|ISL29010IROZ-T7||Light-to-Digital Output Sensor with High Sensitivity, Gain Selection, and I2C Interface|
|ISL29010IROZ-T7 Datasheet PDF : 14 Pages |
Positive supply; connect this pin to a regulated 2.5V to 3.3V supply
Ground pin. The thermal pad is connected to the GND pin
External resistor pin for ADC reference; connect this pin to ground through a (nominal) 100kΩ resistor with
Bit 0 of I2C address
I2C serial clock
The I2C bus lines can pulled above VDD, 5.5V max.
I2C serial data
Principles of Operation
The ISL29010 contains two photodiode arrays which convert
light into current. Some diodes are sensitive to both visible
and infrared light, while the others are only sensitive to
infrared light. Using the infrared portion of the light as
baseline, the visible light can be extracted. The spectral
response vs wavelength is shown in Figure 7 in the “Typical
Performance Curves” on page 10. After light is converted to
current during the light data process, the current output is
converted to digital by a single built-in integrating type signed
15-bit Analog-to-Digital Converter (ADC). An I2C command
reads the visible light intensity in counts.
The converter is a charge-balancing integrating type signed
15-bit ADC. The chosen method for conversion is best for
converting small current signals in the presence of an AC
periodic noise. A 100ms integration time, for instance, highly
rejects 50Hz and 60Hz power line noise simultaneously. See
“Integration Time or Conversion Time” on page 7 and “Noise
Rejection” on page 8.
The built-in ADC offers user flexibility in integration time or
conversion time. There are two timing modes: Internal Timing
Mode and External Timing Mode. In Internal Timing Mode,
integration time is determined by an internal dual speed
oscillator (fOSC), and the n-bit (n = 4, 8, 12, 16) counter inside
the ADC. In External Timing Mode, integration time is
determined by the time between two consecutive I2C External
Timing Mode commands. See External Timing Mode example.
A good balancing act of integration time and resolution
(depending on the application) is required for optimal results.
The ADC has four I2C programmable range select to
dynamically accommodate various lighting conditions. For
very dim conditions, the ADC can be configured at its lowest
range. For very bright conditions, the ADC can be configured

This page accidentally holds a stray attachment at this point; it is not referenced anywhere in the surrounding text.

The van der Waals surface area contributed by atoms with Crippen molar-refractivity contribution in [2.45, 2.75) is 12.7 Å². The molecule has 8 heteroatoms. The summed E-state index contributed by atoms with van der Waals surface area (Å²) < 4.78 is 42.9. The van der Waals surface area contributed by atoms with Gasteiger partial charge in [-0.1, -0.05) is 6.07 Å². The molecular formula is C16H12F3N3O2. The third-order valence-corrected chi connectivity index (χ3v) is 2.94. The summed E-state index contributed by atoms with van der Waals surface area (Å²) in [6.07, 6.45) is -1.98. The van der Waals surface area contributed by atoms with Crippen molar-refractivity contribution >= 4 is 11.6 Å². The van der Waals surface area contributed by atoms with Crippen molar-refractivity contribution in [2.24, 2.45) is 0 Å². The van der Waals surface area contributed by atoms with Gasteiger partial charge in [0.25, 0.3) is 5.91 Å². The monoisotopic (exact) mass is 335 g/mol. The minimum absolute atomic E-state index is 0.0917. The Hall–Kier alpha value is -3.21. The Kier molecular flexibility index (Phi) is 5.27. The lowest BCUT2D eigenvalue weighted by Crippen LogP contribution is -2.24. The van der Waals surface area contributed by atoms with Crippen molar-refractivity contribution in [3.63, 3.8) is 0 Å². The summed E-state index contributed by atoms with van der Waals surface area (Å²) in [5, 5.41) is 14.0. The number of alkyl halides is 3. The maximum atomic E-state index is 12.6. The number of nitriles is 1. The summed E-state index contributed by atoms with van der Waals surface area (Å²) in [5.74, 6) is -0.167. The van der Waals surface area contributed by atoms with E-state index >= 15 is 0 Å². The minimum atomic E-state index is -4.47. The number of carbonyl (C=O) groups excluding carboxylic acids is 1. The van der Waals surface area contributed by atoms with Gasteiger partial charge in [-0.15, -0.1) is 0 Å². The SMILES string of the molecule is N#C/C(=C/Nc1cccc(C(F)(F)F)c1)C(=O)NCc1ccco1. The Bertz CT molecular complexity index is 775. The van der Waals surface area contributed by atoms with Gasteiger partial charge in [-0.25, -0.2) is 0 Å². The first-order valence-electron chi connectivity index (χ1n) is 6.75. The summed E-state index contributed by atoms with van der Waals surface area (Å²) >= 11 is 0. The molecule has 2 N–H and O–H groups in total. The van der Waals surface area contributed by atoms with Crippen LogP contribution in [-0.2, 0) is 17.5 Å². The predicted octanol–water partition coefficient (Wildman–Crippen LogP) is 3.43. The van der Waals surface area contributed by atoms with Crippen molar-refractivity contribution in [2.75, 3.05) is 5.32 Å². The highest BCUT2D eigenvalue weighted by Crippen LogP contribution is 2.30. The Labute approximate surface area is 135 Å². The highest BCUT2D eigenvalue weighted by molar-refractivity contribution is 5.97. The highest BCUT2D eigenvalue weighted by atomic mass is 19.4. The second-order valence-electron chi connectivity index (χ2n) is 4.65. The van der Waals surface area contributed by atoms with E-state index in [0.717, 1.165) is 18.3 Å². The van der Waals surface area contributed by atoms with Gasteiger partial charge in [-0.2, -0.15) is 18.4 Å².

at its highest range.
There are eight (8) 8-bit registers available inside the ISL29010.
The command and control registers define the operation of the
device. The command and control registers do not change until
the registers are overwritten. There are two 8-bit registers that
set the high and low interrupt thresholds. There are four 8-bit
data Read Only registers, two bytes for the sensor reading and
another two bytes for the timer counts. The data registers
contain the ADC's latest digital output, and the number of clock
cycles in the previous integration period.
The ISL29010 has a 7-bit I2C interface slave address. The
six most significant bits are hardwired internally as 100010
while the least significant bit A0 can be either connected to
Ground or VDD to allow two possible addresses 1000100 or
1000101. When 1000100x or 1000101x with x as R or W is
sent after the Start condition, this device compares the first
seven bits of this byte to its address and matches.
Figure 1 shows a sample one-byte read. Figure 2 shows a
sample one-byte write. Figure 3 shows a sync_I2C timing
diagram sample for externally controlled integration time.
The I2C bus master always drives the SCL (clock) line, while
either the master or the slave can drive the SDA (data) line.
Figure 2 shows a sample write. Every I2C transaction begins
with the master asserting a start condition (SDA falling while
SCL remains high). The following byte is driven by the
master, and includes the slave address and read/write bit.
The receiving device is responsible for pulling SDA low
during the acknowledgement period.
Every I2C transaction ends with the master asserting a stop
condition (SDA rising while SCL remains high).
For more information about the I2C standard, please consult
the Philips® I2C specification documents.
February 13, 2008
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